Frankenstein creates a living being who then becomes a murderer. Who or what is responsible for the wretch’s behavior?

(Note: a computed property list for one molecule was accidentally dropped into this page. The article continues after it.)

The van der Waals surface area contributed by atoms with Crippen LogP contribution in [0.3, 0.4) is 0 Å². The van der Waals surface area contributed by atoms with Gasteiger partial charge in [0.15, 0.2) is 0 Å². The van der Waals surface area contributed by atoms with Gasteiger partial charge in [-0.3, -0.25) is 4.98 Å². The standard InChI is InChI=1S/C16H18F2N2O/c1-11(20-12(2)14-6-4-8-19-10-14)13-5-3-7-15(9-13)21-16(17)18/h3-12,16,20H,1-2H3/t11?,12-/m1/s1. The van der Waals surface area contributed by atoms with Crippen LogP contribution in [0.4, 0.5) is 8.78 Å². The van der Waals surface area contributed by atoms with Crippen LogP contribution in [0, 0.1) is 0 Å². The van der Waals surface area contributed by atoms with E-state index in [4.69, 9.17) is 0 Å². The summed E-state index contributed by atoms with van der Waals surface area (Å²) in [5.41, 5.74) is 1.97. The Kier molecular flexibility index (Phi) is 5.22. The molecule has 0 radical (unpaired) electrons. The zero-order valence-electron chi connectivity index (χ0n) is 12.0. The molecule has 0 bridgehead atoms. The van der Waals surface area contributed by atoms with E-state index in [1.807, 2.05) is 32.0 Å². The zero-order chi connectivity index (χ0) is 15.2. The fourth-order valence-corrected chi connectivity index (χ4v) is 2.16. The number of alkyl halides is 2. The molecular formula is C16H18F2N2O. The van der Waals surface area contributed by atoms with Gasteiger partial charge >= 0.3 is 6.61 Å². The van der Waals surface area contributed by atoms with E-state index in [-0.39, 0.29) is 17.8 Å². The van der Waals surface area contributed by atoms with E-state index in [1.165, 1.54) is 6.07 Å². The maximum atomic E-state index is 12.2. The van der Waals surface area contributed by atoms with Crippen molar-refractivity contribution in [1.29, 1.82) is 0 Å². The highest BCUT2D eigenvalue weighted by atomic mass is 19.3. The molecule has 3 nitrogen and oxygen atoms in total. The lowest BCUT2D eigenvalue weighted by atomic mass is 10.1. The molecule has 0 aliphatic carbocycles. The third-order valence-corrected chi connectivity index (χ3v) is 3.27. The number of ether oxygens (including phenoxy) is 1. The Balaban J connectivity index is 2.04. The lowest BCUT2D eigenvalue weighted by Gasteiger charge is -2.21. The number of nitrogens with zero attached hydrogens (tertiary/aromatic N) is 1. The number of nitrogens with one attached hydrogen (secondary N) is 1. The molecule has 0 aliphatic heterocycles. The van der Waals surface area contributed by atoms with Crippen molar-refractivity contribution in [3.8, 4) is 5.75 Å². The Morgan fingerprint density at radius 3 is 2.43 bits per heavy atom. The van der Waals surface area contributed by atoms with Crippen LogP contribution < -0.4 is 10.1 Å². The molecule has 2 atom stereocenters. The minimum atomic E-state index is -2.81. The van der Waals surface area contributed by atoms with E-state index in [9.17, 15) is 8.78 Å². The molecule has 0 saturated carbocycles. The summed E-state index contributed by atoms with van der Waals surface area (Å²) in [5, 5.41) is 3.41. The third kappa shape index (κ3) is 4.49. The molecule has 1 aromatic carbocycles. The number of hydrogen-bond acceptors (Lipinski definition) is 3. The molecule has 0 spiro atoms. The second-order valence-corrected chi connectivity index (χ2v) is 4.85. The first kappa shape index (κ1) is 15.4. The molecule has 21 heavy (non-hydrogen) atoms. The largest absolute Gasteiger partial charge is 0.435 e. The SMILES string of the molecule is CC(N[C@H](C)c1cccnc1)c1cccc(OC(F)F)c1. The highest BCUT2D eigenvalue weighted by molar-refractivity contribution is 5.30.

In the novel, one sees the development of the creature like a child. He appreciates nature’s beauty and feels love towards the DeLacey family, showing that it is ‘nurture’ that causes him to turn to murder. The way that Frankenstein, his creator who should have a paternal attitude towards his creation that he has laboured over for 2 years, rejects him because he is ‘a hideous wretch’, this brings about the discussion of society and the role it has to play in the creatures actions, due to his rejection from everyone around him, he behaves in this way. It seems that Victor's motives are selfish, when he talks about the creation of the monster, he mentions that if he succeeds in his ‘labours’ he will have ‘played the role of God’ and without thinking of the consequences of what he is doing by ‘bestowing animation upon lifeless matter’ the word ‘upon’ has a God like feel and suggests that Frankenstein believes he has the power to do so. It wasn't until death touched him personally in the case of William that he wanted to control the monster and avenge himself. The possible benefit to humanity is simply a possible product of his selfishness and desire to control nature. I don't believe this makes the murderous actions of the creature entirely Frankenstein’s fault, but I would not say that he is guiltless nor can we give him the credit of creating his monster for the good of humanity. Victor is simply foolish for trying to control something that is best left to nature, and he is punished for this, in the days of Mary Shelley religion was a big feature of society and in the lives of many, therefore ‘playing God’ would have even worse connotations. Again and again in the novel, Shelley stresses the cleansing and healing power of nature and the importance of living in harmony with nature rather than trying to control or change its course. This is...
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